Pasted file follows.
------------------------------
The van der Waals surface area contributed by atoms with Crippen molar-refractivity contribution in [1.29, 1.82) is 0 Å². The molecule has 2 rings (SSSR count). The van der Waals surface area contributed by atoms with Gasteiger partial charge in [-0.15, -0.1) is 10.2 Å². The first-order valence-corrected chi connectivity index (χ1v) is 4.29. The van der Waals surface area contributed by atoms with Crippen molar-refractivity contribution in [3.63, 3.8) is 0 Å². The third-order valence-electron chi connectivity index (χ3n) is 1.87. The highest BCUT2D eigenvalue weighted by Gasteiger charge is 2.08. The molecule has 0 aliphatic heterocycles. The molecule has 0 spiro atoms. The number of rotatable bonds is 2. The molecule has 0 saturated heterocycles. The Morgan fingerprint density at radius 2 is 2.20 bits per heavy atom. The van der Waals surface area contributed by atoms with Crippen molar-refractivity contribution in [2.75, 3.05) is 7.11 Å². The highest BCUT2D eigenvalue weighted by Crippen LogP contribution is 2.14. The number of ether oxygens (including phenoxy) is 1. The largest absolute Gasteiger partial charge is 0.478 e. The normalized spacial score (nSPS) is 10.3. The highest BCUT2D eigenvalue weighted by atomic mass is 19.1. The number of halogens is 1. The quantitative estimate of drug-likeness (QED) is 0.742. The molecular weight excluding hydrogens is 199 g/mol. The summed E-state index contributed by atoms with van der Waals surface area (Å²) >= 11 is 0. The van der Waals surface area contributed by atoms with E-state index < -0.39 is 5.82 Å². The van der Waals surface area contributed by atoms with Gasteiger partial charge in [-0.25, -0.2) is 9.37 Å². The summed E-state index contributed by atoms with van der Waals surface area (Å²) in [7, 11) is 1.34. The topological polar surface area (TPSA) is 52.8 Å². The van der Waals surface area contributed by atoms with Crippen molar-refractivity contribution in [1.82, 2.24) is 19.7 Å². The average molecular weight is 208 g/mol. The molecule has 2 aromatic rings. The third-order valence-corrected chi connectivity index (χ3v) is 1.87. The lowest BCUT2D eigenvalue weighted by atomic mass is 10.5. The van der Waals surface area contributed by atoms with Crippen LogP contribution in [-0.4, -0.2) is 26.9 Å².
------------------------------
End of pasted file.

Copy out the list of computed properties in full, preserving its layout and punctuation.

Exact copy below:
The van der Waals surface area contributed by atoms with Crippen molar-refractivity contribution in [1.29, 1.82) is 0 Å². The molecule has 2 rings (SSSR count). The van der Waals surface area contributed by atoms with Gasteiger partial charge in [-0.15, -0.1) is 10.2 Å². The first-order valence-corrected chi connectivity index (χ1v) is 4.29. The van der Waals surface area contributed by atoms with Crippen molar-refractivity contribution in [3.63, 3.8) is 0 Å². The third-order valence-electron chi connectivity index (χ3n) is 1.87. The highest BCUT2D eigenvalue weighted by Gasteiger charge is 2.08. The molecule has 0 aliphatic heterocycles. The molecule has 0 spiro atoms. The number of rotatable bonds is 2. The molecule has 0 saturated heterocycles. The Morgan fingerprint density at radius 2 is 2.20 bits per heavy atom. The van der Waals surface area contributed by atoms with Crippen molar-refractivity contribution in [2.75, 3.05) is 7.11 Å². The highest BCUT2D eigenvalue weighted by Crippen LogP contribution is 2.14. The number of ether oxygens (including phenoxy) is 1. The largest absolute Gasteiger partial charge is 0.478 e. The normalized spacial score (nSPS) is 10.3. The highest BCUT2D eigenvalue weighted by atomic mass is 19.1. The number of halogens is 1. The quantitative estimate of drug-likeness (QED) is 0.742. The molecular weight excluding hydrogens is 199 g/mol. The summed E-state index contributed by atoms with van der Waals surface area (Å²) >= 11 is 0. The van der Waals surface area contributed by atoms with E-state index < -0.39 is 5.82 Å². The van der Waals surface area contributed by atoms with Gasteiger partial charge in [-0.25, -0.2) is 9.37 Å². The summed E-state index contributed by atoms with van der Waals surface area (Å²) in [7, 11) is 1.34. The topological polar surface area (TPSA) is 52.8 Å². The van der Waals surface area contributed by atoms with Crippen molar-refractivity contribution in [1.82, 2.24) is 19.7 Å². The average molecular weight is 208 g/mol. The molecule has 2 aromatic rings. The third-order valence-corrected chi connectivity index (χ3v) is 1.87. The lowest BCUT2D eigenvalue weighted by atomic mass is 10.5. The van der Waals surface area contributed by atoms with Crippen LogP contribution in [-0.4, -0.2) is 26.9 Å².